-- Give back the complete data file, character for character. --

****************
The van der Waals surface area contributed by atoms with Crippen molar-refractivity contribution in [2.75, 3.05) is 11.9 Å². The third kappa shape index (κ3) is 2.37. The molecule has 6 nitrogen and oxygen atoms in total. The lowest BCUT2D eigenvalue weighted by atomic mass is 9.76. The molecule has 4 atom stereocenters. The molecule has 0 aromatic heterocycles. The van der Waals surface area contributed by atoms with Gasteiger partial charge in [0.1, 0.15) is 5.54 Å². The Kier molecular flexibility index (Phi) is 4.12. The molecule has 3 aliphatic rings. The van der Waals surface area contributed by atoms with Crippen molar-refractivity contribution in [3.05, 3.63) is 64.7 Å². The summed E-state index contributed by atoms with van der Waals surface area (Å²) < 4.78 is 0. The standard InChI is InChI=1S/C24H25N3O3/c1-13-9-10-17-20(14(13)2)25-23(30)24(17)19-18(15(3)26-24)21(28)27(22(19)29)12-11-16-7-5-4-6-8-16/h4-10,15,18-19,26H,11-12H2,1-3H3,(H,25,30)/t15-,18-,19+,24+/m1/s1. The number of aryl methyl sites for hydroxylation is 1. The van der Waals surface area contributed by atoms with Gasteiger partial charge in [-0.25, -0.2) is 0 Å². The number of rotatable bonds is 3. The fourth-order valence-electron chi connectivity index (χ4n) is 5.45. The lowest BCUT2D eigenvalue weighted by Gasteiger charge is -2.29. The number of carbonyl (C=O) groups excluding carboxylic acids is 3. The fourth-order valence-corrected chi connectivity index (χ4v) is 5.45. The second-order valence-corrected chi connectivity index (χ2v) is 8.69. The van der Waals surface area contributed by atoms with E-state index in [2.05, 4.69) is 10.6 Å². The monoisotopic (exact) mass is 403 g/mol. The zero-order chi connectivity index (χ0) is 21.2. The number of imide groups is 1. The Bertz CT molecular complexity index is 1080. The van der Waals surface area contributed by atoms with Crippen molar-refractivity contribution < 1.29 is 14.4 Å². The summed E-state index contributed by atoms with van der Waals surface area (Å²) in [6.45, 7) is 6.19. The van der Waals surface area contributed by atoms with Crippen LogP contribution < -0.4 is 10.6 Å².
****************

The van der Waals surface area contributed by atoms with Crippen molar-refractivity contribution in [2.75, 3.05) is 11.9 Å². The third kappa shape index (κ3) is 2.37. The molecule has 6 nitrogen and oxygen atoms in total. The lowest BCUT2D eigenvalue weighted by atomic mass is 9.76. The molecule has 4 atom stereocenters. The molecule has 0 aromatic heterocycles. The van der Waals surface area contributed by atoms with Gasteiger partial charge in [0.1, 0.15) is 5.54 Å². The Kier molecular flexibility index (Phi) is 4.12. The molecule has 3 aliphatic rings. The van der Waals surface area contributed by atoms with Crippen molar-refractivity contribution in [3.05, 3.63) is 64.7 Å². The summed E-state index contributed by atoms with van der Waals surface area (Å²) < 4.78 is 0. The standard InChI is InChI=1S/C24H25N3O3/c1-13-9-10-17-20(14(13)2)25-23(30)24(17)19-18(15(3)26-24)21(28)27(22(19)29)12-11-16-7-5-4-6-8-16/h4-10,15,18-19,26H,11-12H2,1-3H3,(H,25,30)/t15-,18-,19+,24+/m1/s1. The number of aryl methyl sites for hydroxylation is 1. The van der Waals surface area contributed by atoms with Gasteiger partial charge in [-0.25, -0.2) is 0 Å². The number of rotatable bonds is 3. The fourth-order valence-electron chi connectivity index (χ4n) is 5.45. The lowest BCUT2D eigenvalue weighted by Gasteiger charge is -2.29. The number of carbonyl (C=O) groups excluding carboxylic acids is 3. The fourth-order valence-corrected chi connectivity index (χ4v) is 5.45. The second-order valence-corrected chi connectivity index (χ2v) is 8.69. The van der Waals surface area contributed by atoms with E-state index in [2.05, 4.69) is 10.6 Å². The monoisotopic (exact) mass is 403 g/mol. The zero-order chi connectivity index (χ0) is 21.2. The number of imide groups is 1. The Bertz CT molecular complexity index is 1080. The van der Waals surface area contributed by atoms with Crippen molar-refractivity contribution < 1.29 is 14.4 Å². The summed E-state index contributed by atoms with van der Waals surface area (Å²) in [6.45, 7) is 6.19. The van der Waals surface area contributed by atoms with Crippen LogP contribution < -0.4 is 10.6 Å².